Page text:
Not including the millions of Disney boxed cards (“Friendship thaws a Frozen heart“–ouch!) that will be exchanged in classrooms around the country, Americans woo their loved ones with almost 1.5 million valentines each year. Commercialized it may be, the sentiment is sweet. Who doesn’t appreciate a tangible reminder that someone thinks you’re dino-mite and toadally awesome?
Kari Keown, a Special Education teacher in Santa Fe, Texas, tries to share that sentiment with her daughters throughout the school year. Every day that she packs their lunches, Kari draws Hunter (6 years old) and Shiloh (3 years old) a personalized love note. She protects each work of art from spills and condensation by slipping it in a Ziploc bag (Kari reports that she learned this trick the hard way!), and saves them in scrapbooks dedicated to each of her daughters.
Kari, this is such a wonderful project. But let’s be honest: not all of us can freehand sketch the Denver Broncos logo on the first try (see below). What advice do you have for parents who want to send their kids lunch notes but may not be artistically inclined?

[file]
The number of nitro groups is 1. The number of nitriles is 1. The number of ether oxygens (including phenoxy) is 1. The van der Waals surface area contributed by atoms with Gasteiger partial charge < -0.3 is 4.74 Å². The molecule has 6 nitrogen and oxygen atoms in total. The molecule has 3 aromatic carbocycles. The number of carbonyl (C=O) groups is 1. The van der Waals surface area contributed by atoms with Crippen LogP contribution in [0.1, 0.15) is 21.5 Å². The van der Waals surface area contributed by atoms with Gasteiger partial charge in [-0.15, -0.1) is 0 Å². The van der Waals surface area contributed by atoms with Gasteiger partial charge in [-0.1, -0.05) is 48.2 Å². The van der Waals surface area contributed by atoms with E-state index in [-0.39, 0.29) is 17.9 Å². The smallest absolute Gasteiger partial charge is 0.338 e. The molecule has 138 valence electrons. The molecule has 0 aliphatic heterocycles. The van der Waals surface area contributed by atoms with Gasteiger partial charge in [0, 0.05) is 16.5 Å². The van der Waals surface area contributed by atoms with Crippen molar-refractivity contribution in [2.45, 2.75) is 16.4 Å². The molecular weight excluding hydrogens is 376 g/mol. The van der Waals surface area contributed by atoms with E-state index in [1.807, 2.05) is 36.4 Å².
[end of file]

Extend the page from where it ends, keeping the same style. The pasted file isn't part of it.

I don’t draw an elaborate note every night. Sometimes I just write a message and draw stars or hearts around it. Occasionally, if I’m feeling lazy, I’ll cut out a favorite character off a box of fruit snacks or cereal and glue it on the note. Stickers are also popular. Honestly, I don’t think my kids care if the note takes two minutes to make or 20; they are just excited to have a message from Mommy.
Where do you get the inspiration for your illustrations and messages?
Sometimes I do a Google search for lunchbox note ideas; sometimes I come up with my own. Occasionally, I’ll ask the girls if there is anything special they’d like.
How have your daughters responded to your messages and drawings?
Most mornings before I leave for work, Hunter asks if I made her note. The good thing about kids is that they are pretty easy to please!
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If you’re not as comfortable as Kari with markers and Crayons, check out some of these (relatively) replicable ideas–many with free downloadable printables! And, of course, there’s always pencil and a Post-It and a knock-knock joke. It really is the thought that counts.